But there is more to be done. Right now our greatest vulnerability lies not in our infrastructure, but in our thinking. That intellectual failure makes us institutionally weak. If we don’t understand the challenge ahead for our civil society, in our parliaments, in our universities, in our private enterprises, in our charities — our little platoons — then choices will be made for us. Our sovereignty, our freedoms, will be diminished.
The West once believed that economic liberalisation would naturally lead to democratisation in China. This was our Maginot Line. It would keep us safe, just as the French believed their series of steel and concrete forts would guard them against the German advance in 1940. But their thinking failed catastrophically. The French had failed to appreciate the evolution of mobile warfare. Like the French, Australia has failed to see how mobile our authoritarian neighbour has become.
Even worse, we ignore the role that ideology plays in China’s actions across the Indo-Pacific region. We keep using our own categories to understand its actions, such as its motivations for building ports and roads, rather than those used by the Chinese Communist Party.
The West has made this mistake before. Commentators once believed Stalin’s decisions were the rational actions of a realist great power. But the Princeton Professor of History, Stephen Kotkin, found otherwise, after years of sifting through the archives of top Soviet meetings. He discovered that Stalin and his advisers “said the same things as they said in their propaganda … [using] all the Marxian categories, because it turns out the Communists were Communists! They believed in the ideas and it’s only by taking the ideas and politics seriously, can you understand the phenomenon.”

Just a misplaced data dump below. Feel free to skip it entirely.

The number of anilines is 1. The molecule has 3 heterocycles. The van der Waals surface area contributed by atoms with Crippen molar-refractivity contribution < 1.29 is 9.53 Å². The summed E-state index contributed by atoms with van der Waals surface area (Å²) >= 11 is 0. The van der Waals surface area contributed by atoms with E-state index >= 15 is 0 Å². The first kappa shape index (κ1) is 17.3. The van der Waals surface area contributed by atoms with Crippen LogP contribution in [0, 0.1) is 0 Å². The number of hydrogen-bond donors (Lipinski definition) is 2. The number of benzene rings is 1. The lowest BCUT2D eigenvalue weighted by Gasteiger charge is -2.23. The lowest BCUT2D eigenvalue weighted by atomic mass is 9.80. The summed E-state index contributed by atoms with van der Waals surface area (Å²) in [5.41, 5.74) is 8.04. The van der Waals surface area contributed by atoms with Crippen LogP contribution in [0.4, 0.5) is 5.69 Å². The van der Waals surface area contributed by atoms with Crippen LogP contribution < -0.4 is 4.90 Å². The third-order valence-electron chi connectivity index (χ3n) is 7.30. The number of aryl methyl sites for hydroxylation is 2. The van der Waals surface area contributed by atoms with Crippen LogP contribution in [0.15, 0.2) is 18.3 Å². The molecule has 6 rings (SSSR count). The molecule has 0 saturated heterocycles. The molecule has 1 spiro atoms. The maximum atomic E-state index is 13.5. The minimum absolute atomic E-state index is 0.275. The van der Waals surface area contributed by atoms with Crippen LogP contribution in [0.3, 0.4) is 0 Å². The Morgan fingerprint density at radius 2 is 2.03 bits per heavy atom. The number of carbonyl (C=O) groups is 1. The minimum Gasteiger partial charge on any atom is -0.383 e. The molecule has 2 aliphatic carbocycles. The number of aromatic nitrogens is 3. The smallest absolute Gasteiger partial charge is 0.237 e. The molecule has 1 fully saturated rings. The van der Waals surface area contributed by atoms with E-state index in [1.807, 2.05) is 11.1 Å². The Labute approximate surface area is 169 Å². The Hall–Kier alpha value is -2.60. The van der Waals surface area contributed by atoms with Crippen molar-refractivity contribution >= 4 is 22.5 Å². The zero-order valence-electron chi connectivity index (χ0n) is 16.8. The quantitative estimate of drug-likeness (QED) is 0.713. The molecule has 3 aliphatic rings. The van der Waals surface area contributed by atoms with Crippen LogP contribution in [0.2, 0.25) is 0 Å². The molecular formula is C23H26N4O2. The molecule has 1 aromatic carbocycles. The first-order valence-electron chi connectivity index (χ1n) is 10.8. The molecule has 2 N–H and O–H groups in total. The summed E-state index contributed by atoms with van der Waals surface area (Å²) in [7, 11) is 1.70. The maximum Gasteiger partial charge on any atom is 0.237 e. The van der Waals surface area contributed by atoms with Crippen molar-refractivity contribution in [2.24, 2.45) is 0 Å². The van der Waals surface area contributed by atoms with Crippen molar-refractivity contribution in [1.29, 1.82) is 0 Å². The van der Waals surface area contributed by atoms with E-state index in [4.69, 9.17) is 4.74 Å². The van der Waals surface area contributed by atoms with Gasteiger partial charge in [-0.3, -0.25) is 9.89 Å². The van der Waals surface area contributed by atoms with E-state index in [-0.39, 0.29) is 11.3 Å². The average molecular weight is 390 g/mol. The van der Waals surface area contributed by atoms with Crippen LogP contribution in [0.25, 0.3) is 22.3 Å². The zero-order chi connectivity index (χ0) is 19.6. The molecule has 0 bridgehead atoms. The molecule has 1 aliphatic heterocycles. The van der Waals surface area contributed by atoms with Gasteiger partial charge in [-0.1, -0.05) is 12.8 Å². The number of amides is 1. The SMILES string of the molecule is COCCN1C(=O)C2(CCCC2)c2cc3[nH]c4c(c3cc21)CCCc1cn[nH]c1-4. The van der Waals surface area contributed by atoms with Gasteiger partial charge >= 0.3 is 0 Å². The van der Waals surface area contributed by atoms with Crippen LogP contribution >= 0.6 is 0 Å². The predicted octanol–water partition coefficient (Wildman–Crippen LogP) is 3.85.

We must be intellectually honest and take the Chinese leadership at its word. We are dealing with a fundamentally different vision for the world. Xi Jinping has made his vision of the future abundantly clear since becoming President in 2013. His speeches show that the tough choices ahead will be shaped, at least on the PRC side, by ideology – communist ideology, or in his words, by “Marxist-Leninism and Mao Zedong Thought”.
Xi’s view of the future is one where capitalism will be eclipsed and “the consolidation of and development of the socialist system will require its own long period of history … it will require the tireless struggle of generations, up to 10 generations”.
With history as our guide, we have no reason to doubt President Xi Jinping. Our next step in safeguarding Australia’s future is accepting and adapting to the reality of the geopolitical struggle before us – its origins, its ideas and its implications for the Indo-Pacific region.
The next decade will test our democratic values, our economy, our alliances and our security like no other time in Australian history.
By Andrew Hastie, the federal member for Canning and the chair of Australia’s parliamentary joint committee for intelligence and security.(SMH)